We’ve had lots of experience in working with HMD activity organisers and we know that whilst it’s not possible to plan for every eventuality in your activity, we hope that some of these points will assist you as you approach HMD.
Who makes the decisions?
If you are working with a steering group or an outside agency, be clear from the outset where final decisions on content, venue, attendance and participants are made. It may be yourself alone, or perhaps a group of people with overall responsibility. If this is established at the outset and communicated with all of those who are involved, you will avoid confusion during your planning stages.
Dates for your activity
Holocaust Memorial Day will always be on 27 January, as it was on this date that Auschwitz-Birkenau was liberated. It may not however be the most suitable day of the week for you to hold your activity.
Activites take place throughout the two weeks around HMD, and if you are planning for HMD 2018 you need to be aware that 27 January 2018 will be a Saturday. If you are holding your activity on this day and either a Holocaust survivor or your Jewish community is attending, be aware of Shabbat as some people may prefer not to take part in events during the day. Also think about when most people will be able to attend – evenings and weekends are better for those in work.
Needless to say, it will be cold in January when HMD takes place. Make sure you have a contingency plan and the contact details of your attendees so that you can let them know in the event of having to cancel your event due to bad weather. Many HMD activities do take place outside, so if yours does, make sure you tell your audience to wrap up warm.
Be aware of how long you can keep the attention of your audience for. Most experts say that the average attention span is 10 – 20 minutes for adults, so keep your event varied and, where appropriate, interactive. Keep speeches concise and to the point, and make sure your participants are clear on how long they have to speak – and make them stick to it. If you have access to volunteers, you could ask one to stand at the back of the room facing the speaker and hold up a sheet of paper to inform the speaker that they need to finish. If you are fortunate enough to have a survivor speak at your event, make sure they are aware of your time constraints at the outset as some may not be able to tell their story within your time frame.
If you have primary age students involved in your programme, it may not be appropriate to have them present in the room whilst the rest of your activity is taking place – but if they are, ensure that there is something to keep them interested.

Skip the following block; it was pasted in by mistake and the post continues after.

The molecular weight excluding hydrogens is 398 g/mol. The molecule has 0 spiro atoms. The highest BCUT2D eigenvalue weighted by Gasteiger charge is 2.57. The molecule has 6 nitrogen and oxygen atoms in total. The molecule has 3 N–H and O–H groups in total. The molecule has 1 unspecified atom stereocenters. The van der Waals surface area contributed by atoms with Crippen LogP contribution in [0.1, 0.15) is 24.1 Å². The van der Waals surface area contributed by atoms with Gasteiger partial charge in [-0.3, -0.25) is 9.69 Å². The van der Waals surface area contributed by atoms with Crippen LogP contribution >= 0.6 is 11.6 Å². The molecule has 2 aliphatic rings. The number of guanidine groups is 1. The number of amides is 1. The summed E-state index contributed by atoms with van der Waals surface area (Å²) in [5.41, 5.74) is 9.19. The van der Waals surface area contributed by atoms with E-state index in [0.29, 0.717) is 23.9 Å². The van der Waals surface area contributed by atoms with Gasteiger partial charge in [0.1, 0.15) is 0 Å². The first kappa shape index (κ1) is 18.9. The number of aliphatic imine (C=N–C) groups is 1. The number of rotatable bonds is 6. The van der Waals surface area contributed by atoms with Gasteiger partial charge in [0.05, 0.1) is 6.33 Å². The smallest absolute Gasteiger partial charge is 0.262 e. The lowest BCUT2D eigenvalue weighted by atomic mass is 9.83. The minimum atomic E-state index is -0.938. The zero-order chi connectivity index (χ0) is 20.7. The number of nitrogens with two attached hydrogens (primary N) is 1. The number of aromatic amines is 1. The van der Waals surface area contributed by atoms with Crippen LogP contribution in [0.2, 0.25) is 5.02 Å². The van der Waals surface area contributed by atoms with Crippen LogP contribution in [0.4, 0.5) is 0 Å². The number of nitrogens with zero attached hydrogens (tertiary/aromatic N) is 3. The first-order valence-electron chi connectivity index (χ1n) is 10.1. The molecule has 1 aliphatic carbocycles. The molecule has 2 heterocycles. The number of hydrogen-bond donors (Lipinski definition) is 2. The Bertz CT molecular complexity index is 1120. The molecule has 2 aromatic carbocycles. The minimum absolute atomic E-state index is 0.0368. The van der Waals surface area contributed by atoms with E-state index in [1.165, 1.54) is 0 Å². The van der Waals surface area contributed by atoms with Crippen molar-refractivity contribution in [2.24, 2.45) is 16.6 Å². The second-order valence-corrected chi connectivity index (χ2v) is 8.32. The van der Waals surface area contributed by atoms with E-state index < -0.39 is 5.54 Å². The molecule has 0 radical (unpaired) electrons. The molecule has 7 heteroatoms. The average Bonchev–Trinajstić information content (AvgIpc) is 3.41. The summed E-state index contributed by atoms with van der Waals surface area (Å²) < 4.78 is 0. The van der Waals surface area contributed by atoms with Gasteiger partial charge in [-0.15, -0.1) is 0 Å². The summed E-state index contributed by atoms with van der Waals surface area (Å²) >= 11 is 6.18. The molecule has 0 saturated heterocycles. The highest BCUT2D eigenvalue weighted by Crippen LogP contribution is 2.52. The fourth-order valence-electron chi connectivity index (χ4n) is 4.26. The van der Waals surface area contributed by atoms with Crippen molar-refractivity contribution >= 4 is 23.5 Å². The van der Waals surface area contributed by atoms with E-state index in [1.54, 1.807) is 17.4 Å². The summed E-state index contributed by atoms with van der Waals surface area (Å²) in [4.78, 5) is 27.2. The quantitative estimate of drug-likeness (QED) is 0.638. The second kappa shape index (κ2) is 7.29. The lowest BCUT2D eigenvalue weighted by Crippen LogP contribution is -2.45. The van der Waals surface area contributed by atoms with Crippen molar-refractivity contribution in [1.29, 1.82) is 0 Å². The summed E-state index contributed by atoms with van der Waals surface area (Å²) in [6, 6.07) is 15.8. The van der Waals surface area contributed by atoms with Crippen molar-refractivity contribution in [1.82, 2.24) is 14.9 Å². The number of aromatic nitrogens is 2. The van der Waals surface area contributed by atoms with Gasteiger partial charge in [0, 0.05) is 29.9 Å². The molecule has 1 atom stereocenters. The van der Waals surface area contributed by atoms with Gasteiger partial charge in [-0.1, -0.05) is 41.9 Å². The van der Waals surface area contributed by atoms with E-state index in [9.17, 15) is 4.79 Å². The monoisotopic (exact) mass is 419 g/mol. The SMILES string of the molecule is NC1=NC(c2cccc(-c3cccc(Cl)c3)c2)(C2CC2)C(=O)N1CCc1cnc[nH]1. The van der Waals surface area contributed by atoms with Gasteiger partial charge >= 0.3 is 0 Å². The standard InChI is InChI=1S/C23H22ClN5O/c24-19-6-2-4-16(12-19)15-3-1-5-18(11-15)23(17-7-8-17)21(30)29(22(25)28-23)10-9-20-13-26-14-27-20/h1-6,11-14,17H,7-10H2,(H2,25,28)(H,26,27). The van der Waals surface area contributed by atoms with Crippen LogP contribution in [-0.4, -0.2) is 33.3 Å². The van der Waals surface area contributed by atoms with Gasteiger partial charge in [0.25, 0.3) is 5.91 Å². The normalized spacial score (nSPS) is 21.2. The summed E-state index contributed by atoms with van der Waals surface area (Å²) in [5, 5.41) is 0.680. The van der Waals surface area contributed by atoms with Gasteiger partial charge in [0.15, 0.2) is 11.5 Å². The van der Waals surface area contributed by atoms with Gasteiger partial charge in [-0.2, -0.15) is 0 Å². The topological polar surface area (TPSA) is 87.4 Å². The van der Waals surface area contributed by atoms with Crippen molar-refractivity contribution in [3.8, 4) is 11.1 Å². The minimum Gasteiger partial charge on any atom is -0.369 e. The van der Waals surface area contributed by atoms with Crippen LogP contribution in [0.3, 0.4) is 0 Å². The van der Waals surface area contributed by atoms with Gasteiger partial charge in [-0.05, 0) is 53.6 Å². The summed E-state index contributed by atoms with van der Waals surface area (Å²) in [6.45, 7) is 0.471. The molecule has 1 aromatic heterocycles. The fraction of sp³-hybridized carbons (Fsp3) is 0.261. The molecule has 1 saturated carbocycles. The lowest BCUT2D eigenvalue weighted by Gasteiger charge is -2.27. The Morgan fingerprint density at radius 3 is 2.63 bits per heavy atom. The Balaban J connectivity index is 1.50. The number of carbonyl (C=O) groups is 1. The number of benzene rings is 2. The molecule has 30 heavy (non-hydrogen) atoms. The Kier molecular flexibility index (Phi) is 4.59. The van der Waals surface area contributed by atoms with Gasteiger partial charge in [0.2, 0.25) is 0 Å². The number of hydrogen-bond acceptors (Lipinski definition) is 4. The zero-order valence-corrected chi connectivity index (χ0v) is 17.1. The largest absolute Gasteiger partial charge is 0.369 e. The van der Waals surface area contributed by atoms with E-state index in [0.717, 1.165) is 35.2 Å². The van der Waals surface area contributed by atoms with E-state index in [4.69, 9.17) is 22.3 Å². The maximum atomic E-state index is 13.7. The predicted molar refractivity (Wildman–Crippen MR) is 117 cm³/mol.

If a survivor is speaking at your event, make sure they are fully briefed on how long they have to speak and whether a screen will be available for presentations if you or they are showing any images. Make sure they are comfortable with any images you show. You can read our guidance on suitable images.
For unavoidable reasons, survivors may have to cancel attendance at your activity. If this happens at the last minute, consider showing the HMD film (you don’t need a license to do so) or play a podcast.
During the six years we have run HMD we have only heard of two protests taking place at HMD activities. Although it is a very rare occurence, it is best to be prepared. If your activity will be open to the general public, do let your local police service know about it, they may be able to supply specific information for your local community.
If it is possible, ask attendees to register in advance. That way, you know who is coming and you can contact them afterwards to participate in your evaluation.
If an individual or group protests at your event, do not allow their protest to become the focus of your activity. Everyone in the UK has a right to peaceful protest and this right must be respected. However, if the protester is disrupting your activity ask them politely to retake their seat as a mark of respect for HMD and offer to discuss their issues with them at a later date. If they refuse, ask them politely to leave and if they will not, alert your venue security or appropriate contact and have them removed from the premises.
You may wish to offer refreshments at your HMD activity. This can offer an opportunity for your participants and audience to meet informally to share what they have experienced during your event. If you choose to do this, it’s important to remember that people will have different dietary requirements based on their beliefs. You may wish to offer Kosher or Halal menus, although offering a vegetarian menu is a suitable alternative for many. If you are offering alcoholic drinks, ensure that soft drinks are also available.
Sharing food and drink from different cultures can help to foster an element of understanding between religions and cultures. You could invite people to bring along traditional dishes from their culture to share at the event. As the act of genocide is an attempt to destroy cultures as well as murdering individuals, by sharing in this way you can make a powerful statement about protecting and celebrating cultures. Survivors of the Holocaust, Nazi persecution and subsequent genocides often speak of the hunger and starvation they have faced. You may wish to signify this by including an empty plate amongst the refreshments on offer.
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